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Wednesday, January 06, 2010

A Hypothetical that (is) WAS Giving Me Trouble

This post is all business, and not in the least entertaining.  It is just a problem I have understanding a Gemara.

Hypothetical, based on a Mishna in Bava Basra:

A and B are partners in a business.  A and B invested in the business, and hired M (Manager) to manage it.  M is paid a salary.  Years pass. B and M die.  The business is liquidated, and it is now worth three thousand dollars more than A and B invested in it.  A, the surviving partner, tells the heirs of B and M that when they began the business, M was promised that besides his salary, he would have an equal share in the equity the business developed.  Therefore, A says, the three thousand dollars should be divided equally among A, the heirs of B, and the heirs of M.  The heirs of B and M have no idea whether this is true or not.

How do you divide the three thousand dollars?

The obvious answer is:
        B is entitled to one thousand five hundred dollars, half the assets, because there is no evidence that shows that M was a partner, and so the only partners, as far as the heirs of B know, are A and B.  Until evidence is produced, B is entitled to half the assets.
        A agrees that he is entitled to no more than that one third, because he says there are three partners.  Therefore, A is entitled to what he claims is his, namely one third of the assets, one thousand dollars.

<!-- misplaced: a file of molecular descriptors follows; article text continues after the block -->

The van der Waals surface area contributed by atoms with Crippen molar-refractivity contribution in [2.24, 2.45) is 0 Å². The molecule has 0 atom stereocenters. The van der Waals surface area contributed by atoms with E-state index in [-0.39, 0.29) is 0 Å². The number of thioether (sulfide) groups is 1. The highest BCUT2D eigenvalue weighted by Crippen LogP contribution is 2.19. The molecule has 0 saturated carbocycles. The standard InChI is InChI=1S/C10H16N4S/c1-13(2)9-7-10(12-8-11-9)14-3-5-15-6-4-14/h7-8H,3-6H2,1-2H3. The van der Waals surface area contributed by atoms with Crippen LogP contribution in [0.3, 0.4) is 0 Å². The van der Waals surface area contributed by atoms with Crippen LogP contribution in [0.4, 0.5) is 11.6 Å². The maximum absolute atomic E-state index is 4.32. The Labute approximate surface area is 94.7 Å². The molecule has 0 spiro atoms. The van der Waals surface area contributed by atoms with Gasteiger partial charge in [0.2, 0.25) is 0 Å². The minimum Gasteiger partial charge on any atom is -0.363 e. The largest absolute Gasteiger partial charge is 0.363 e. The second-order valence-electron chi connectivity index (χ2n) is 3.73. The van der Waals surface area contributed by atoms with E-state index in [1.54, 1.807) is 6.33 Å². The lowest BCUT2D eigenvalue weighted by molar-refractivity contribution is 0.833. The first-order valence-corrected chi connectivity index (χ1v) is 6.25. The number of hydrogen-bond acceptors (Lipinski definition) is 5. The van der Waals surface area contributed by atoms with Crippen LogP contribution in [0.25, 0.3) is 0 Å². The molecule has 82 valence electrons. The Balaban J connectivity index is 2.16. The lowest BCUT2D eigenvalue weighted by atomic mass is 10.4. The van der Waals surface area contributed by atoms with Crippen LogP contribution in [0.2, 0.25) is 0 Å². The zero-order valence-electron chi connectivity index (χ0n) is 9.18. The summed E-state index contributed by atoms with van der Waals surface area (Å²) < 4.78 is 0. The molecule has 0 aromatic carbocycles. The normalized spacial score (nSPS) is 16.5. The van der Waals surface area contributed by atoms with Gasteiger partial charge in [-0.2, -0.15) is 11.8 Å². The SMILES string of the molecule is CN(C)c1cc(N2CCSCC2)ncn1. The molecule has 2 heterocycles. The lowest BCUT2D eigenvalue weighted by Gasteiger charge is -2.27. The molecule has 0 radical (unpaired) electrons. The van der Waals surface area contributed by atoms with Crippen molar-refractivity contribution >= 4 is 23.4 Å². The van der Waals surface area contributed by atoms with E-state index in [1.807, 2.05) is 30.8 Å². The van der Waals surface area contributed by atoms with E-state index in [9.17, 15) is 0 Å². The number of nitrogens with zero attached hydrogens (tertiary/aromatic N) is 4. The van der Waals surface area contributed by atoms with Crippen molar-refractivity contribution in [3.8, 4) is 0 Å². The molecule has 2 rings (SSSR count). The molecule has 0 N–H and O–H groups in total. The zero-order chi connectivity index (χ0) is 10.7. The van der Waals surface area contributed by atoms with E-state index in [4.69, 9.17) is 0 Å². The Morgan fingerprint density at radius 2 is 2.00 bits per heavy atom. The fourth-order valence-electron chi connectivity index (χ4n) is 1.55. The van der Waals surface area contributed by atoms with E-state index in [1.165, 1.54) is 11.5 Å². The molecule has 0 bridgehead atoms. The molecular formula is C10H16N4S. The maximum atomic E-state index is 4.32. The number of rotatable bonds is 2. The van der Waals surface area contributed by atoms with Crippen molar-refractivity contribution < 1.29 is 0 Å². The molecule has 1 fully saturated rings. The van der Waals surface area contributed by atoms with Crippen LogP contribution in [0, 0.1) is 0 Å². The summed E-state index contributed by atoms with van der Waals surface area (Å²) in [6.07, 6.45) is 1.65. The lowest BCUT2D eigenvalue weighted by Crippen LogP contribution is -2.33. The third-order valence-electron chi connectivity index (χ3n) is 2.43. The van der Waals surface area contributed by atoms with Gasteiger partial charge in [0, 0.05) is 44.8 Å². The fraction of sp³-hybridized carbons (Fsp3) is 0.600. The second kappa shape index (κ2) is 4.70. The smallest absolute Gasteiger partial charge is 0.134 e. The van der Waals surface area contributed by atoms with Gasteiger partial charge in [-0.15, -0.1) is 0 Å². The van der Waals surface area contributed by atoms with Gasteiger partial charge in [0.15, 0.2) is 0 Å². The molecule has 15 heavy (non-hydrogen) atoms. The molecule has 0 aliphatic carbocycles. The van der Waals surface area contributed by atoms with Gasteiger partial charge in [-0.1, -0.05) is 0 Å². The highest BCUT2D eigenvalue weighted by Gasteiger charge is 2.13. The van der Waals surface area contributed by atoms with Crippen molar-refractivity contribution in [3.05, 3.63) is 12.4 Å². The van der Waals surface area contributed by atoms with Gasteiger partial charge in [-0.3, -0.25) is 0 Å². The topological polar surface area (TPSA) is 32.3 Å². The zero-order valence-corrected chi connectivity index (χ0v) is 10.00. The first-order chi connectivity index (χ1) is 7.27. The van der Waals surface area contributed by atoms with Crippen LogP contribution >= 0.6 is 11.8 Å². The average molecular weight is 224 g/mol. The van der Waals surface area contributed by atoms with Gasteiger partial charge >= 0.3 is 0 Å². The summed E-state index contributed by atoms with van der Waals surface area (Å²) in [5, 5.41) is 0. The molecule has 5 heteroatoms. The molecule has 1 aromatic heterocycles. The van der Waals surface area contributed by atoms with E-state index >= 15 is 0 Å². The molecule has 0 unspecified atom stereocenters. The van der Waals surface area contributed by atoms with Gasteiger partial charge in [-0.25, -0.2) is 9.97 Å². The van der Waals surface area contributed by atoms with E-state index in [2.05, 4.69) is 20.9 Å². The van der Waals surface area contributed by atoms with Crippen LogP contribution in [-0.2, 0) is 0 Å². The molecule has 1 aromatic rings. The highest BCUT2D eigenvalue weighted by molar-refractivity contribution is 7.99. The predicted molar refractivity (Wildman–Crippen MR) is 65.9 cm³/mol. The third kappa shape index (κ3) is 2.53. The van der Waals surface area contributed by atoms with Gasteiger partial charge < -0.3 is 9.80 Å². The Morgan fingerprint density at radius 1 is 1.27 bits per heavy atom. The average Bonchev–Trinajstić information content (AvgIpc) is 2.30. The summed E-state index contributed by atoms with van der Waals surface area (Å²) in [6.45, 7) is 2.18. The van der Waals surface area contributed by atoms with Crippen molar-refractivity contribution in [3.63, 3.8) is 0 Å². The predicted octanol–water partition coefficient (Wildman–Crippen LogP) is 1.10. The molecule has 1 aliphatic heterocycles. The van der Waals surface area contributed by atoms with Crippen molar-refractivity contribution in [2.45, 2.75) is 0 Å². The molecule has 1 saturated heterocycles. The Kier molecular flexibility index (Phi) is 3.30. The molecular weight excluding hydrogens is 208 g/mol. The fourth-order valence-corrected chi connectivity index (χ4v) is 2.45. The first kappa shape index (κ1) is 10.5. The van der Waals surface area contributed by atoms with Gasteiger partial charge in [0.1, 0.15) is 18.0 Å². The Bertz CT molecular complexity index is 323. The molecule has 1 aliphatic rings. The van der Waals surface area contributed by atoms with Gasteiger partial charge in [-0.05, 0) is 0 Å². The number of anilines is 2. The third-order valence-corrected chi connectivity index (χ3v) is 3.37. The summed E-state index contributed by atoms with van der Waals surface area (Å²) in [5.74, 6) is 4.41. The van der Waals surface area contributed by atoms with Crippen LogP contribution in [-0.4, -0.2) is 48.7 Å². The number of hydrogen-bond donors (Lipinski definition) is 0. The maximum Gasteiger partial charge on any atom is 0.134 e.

M will receive the remainder, five hundred dollars, or one sixth of the assets.
This is indeed the solution stated in the Mishna in Bava Basra 134A.

(I changed the characters from the case in the Mishna, but the idea is the same.  The case the Mishna gives is that the father of A and B died and left an estate to his children.  A says that he knows for a fact that X is also a brother, and so they should each get one third (there is no bechor).  B says he has no idea whether X is a brother or not, and is not interested in giving away a portion of the estate to X until his relationship is proven conclusively.  So B says he wants half of the estate.  X also says he doesn't know for sure whether he's a brother.  The Mishna says that if there were three fields in the estate, B gets one and a half (half the estate), A gets one (one third of the estate), and X gets one half  of  a filed (one sixth of the estate --זה אחי אינו נאמן ויטול עמו בחלקו.)

I don't think this is the right solution.